Since opening in 1981, Entech Engineering Inc. in Reading has continually grown as a company in the energy sector across the changing tides of technology.
The architectural engineering firm started small in response to the energy crisis of the 1970s and 1980s.
Today, it has 100 employees in six offices in Pennsylvania – including one in Pottsville that opened in 1990 – and half of its client base consists of municipalities.
“And roughly 30 percent of our work is with the higher education market,” said Jeff Euclide, the company’s president. “Twenty percent is with the oil and gas industry.”
He noted the latter two markets tend to teeter-totter in proportion with each other.
“As energy increases in cost, customers’ focus goes into energy, and when it’s cheaper, there is less focus in that particular area,” he said.
“What we saw when energy prices were high years ago was that we were getting lots of work in how to reduce energy cost and be more environmentally friendly,” Euclide said. “We’ve always been doing that. It’s just that our customers didn’t necessarily know it or ask for it at the time.”
In the case of a school or college campus seeking a new heating, ventilation and air conditioning system, the firm’s energy background helps clients to make more informed decisions, Euclide said.
“But sometimes the best long-term option is the most expensive one in the beginning,” he said.
Entech, which has an office in Coraopolis near Pittsburgh, is picking up business from companies drilling for fuel on both sides of Pennsylvania.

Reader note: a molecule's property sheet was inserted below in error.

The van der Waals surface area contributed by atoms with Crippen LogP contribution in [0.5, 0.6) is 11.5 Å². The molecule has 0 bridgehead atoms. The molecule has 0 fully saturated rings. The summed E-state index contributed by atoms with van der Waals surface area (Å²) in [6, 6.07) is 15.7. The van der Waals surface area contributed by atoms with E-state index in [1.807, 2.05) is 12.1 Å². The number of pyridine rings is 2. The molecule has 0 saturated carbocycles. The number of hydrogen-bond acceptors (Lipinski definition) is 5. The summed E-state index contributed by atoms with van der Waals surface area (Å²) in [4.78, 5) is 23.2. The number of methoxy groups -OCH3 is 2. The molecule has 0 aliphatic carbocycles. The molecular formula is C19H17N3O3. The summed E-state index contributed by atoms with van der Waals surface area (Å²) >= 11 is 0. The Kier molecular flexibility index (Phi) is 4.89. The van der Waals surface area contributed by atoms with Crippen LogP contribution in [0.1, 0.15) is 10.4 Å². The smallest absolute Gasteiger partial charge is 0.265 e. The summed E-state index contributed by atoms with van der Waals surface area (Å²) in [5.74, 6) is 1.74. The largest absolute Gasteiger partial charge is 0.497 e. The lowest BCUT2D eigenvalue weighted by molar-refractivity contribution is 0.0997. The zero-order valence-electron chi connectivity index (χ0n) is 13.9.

“We’re engineering pipelines to take this resource to markets,” Euclide said about the oil and gas industry.
“Our work has been doing environmental design so that the work is done environmentally properly.”
Regular inspections, documenting steps and processes at the pipeline sites and adhering to regulations are a part of this, too.
Meanwhile, an uptick in municipal clients in the Pittsburgh area also has been building the company’s reputation away from its home turf.
Entech this year landed five new municipal clients in western Pennsylvania, a significant increase since townships, boroughs and cities tend to retain arrangements with engineering firms for a long time, Euclide said.
“The Pittsburgh office was originally opened [in 2013] for oil and gas, but we’re getting more municipal clients up to Erie now,” he said.
The Jim Thorpe wastewater treatment plant is getting reading for an overhaul in 2017, and Entech is involved.
The plant is improving treatment, as per river-quality guidelines of the Pennsylvania Department of Environmental Protection.
“We’re also doing a complete collector system review to see what pipes will have to be repaired,” said Ed Gula, the plant’s supervisor and operator.
“They’re easy to work with during these design and plant improvements we’re doing,” Gula said of Entech, noting that engineers took him on tours of other plants to see different designs.
The Penn State Berks campus in Spring Township is approaching almost 3,000 students and has had a number of projects done by Entech Engineering in recent years.
Last year, Entech renovated the 44-year-old Luerssen Building, the campus’ first classroom building, said Kim Berry, chief operating officer at Penn State Berks.
The Franco Building just finished upgrades, too.
“They did an energy evaluation of the building and the equipment which heated and cooled the building,” Berry said. “The result of the project should be a dramatic reduction in electric usage because we got rid of 10 heat pumps as well as inefficient lighting.”
Some but not all projects on the Penn State Berks campus involve local firms.
“One of the real advantages for us is that they’re local, so they can be here in a matter of minutes,” Berry said about anytime a project-related concern arises.
“They work very hard to know the current technologies and design trends, so they stay current in their fields,” he said.